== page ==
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  • "All parties have relevant points!
    The regional system is the best solution based on the quality of players produced in wales and the money that is available.
    Although there are many that think we should play in an Anglo league, it won't work as has been pointed out with the English pyramid system and the fact their league is strong compared to the rabo, etc. All rabo teams should have to qualify regardless of country without their participation ring fenced. How can teams below others be allowed to compete in the more prestigious competition when they have proved that they can't cut it in their own league.
    The regions need to be given the best opportunities for revenue and if another European competition can do this then the WRU need to support them.
    We need to keep our best players as that's who the fans want to see at games. Younger fans want to go to see the likes of Faletau, warburton, halfpenny etc. and they are the future season ticket holders who are growing up knowing only regional rugby and won't be too bothered by all the acrimony that arose when the regions were set up.
    Moffat is correct in saying that if central contracts are to be introduced, it's all or no one. How can you have only some players financed out of a base of about 40 international players? It won't work!
    Wales also needs a proper 'a' side to allow fringe players to have a taste of international experience. Why not play tonga, USA etc during the autumn internationals at a regional ground with the 'a' side on a Friday before the test side play on a Saturday against South Africa, Australia or the all blacks? Price the tickets reasonably for these games and fans will go and it means fitting all the test games in the international window over 3 consecutive with our overseas players available.
    There is a lot of disharmony and mistrust but it is an opportunity to sort things out and move forward with stronger regions and a stronger international side."
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Dragons chief confirms Aviva Premiership is an option for regions

TV DEBATE: Newport Gwent Dragons chief executive Gareth Davies

TV DEBATE: Newport Gwent Dragons chief executive Gareth Davies

First published in Sport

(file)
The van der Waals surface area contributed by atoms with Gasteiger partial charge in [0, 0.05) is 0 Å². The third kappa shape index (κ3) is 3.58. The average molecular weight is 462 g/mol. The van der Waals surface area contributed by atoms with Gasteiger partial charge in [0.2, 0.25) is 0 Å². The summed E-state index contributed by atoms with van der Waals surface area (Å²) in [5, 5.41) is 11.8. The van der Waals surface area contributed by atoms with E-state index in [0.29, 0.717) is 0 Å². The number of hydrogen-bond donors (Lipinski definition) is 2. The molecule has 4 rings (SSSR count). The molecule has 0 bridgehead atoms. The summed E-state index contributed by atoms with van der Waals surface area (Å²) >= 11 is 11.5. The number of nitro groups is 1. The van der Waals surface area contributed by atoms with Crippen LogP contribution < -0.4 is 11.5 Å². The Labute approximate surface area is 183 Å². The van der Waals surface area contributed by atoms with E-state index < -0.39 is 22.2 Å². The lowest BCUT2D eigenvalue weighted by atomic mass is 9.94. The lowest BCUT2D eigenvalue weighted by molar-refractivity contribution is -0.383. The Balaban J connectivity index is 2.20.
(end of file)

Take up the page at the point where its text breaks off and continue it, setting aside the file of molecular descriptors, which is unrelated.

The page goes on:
NEWPORT Gwent Dragons chief executive Gareth Davies has admitted that playing in an Anglo-Welsh League is an option if no agreement is reached in the dispute between the four regions and the Welsh Rugby Union.

The possibility of participation in such a competition has been rumoured but when pushed during a BBC Wales debate on the crisis in Welsh rugby he confirmed that it was a course of action being considered.

WRU chief executive Roger Lewis, however, told the audience: “The Union will not allow the regions to play in the Aviva Premiership.”

The regions, Dragons, Scarlets, Ospreys and Blues, want to play in a new European competition next season, the Rugby Champions Cup, rather than the Heineken Cup – an initiative being driven by the top English clubs. And they are unhappy with the commercial benefits of staying in the RaboDirect Pro12, unsure of who will sponsor it in the future.

The Union, however, is committed to both the Heineken Cup and the Pro 12.

In a lively debate, in which Davies was also representing the other regions, there appeared to be little sign of the warring parties coming together. Although there are more talks planned for tomorrow.

Both sides agreed that there was a crisis in European rugby with Davies stressing that in terms of finance the French were sprinting ahead with huge commercial deals.

He also stressed that there had to be “collaboration” between the parties for a solution to be found, not the “master and servant relationship.”

On the subject of central contracts, Lewis told the audience that the WRU could find extra money to keep the remaining top talent in Wales, if agreement could be reached. He said the money would come from “our relationship with key partners.”

Former WRU chief executive David Moffett was in the audience and said he could sort out the problem because of his greater knowledge of central contracting.

“You either have everyone on a central contract or no one,” he said.

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